The National Institutes of Health said Wednesday that it had approved 13 new human embryonic stem cell lines for use by federally financed researchers, with another 96 lines under review.
The action followed President Obama’s decision in March to expand the number of such cell lines beyond those available under a policy set by President George W. Bush, which permitted research to begin only with lines already available on Aug. 9, 2001.
Since that date, biomedical researchers supported by the N.I.H. have had to raise private money to derive the cells, which are obtained from the fertilized embryos left over from in vitro fertility clinics.
With federal money banned from being used in any part of the work on the derived lines, researchers had to divide their laboratories and go to extreme lengths to separate research materials based on the financing source.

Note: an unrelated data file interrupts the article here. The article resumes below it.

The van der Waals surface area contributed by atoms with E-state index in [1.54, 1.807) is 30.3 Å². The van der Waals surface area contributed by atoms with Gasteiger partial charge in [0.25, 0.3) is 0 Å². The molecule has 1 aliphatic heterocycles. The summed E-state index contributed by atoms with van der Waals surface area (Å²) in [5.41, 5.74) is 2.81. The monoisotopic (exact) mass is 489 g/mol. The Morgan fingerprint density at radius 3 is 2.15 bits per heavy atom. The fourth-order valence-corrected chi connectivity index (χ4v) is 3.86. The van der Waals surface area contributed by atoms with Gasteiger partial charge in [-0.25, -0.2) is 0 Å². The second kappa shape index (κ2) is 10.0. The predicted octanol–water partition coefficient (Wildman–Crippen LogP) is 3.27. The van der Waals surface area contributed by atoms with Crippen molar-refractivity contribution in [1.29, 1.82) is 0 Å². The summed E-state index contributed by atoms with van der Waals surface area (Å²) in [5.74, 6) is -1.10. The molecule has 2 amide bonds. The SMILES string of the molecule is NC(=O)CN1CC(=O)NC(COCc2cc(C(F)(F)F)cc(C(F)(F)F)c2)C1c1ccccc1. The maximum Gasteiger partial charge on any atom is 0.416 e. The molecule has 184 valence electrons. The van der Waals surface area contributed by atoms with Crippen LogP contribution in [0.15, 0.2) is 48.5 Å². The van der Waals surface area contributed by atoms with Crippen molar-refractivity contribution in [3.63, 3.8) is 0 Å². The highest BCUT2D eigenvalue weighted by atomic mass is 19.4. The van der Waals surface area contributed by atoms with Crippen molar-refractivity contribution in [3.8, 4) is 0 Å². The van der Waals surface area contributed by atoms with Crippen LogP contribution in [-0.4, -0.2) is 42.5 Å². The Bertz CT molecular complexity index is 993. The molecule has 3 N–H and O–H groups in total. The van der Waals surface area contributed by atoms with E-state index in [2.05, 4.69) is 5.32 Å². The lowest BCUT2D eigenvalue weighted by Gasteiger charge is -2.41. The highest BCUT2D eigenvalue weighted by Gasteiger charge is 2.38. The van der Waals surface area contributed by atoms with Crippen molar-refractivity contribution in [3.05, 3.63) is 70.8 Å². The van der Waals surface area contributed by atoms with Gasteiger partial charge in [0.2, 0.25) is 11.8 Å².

“You can imagine what it meant not to be able to carry a pipette from one room to another,” said Ali H. Brivanlou, a researcher at Rockefeller University. “They even had to repaint the walls to ensure no contamination by federal funds.”
Two of the newly approved 13 lines were derived by Dr. Brivanlou with private financing. The rest were prepared by Dr. George Daley of Children’s Hospital, Boston.
Dr. Daley said that private financing had been drying up and that he was eager to start research on the now-approved cell lines with the help of his federal grant money.
The director of the health agency, Dr. Francis S. Collins, said he believed most researchers would be satisfied with the outcome, even though they were still barred from deriving the cells themselves. “I’m not sure everyone is interested in deriving their own cell lines as long as they can get lines from others,” Dr. Collins said.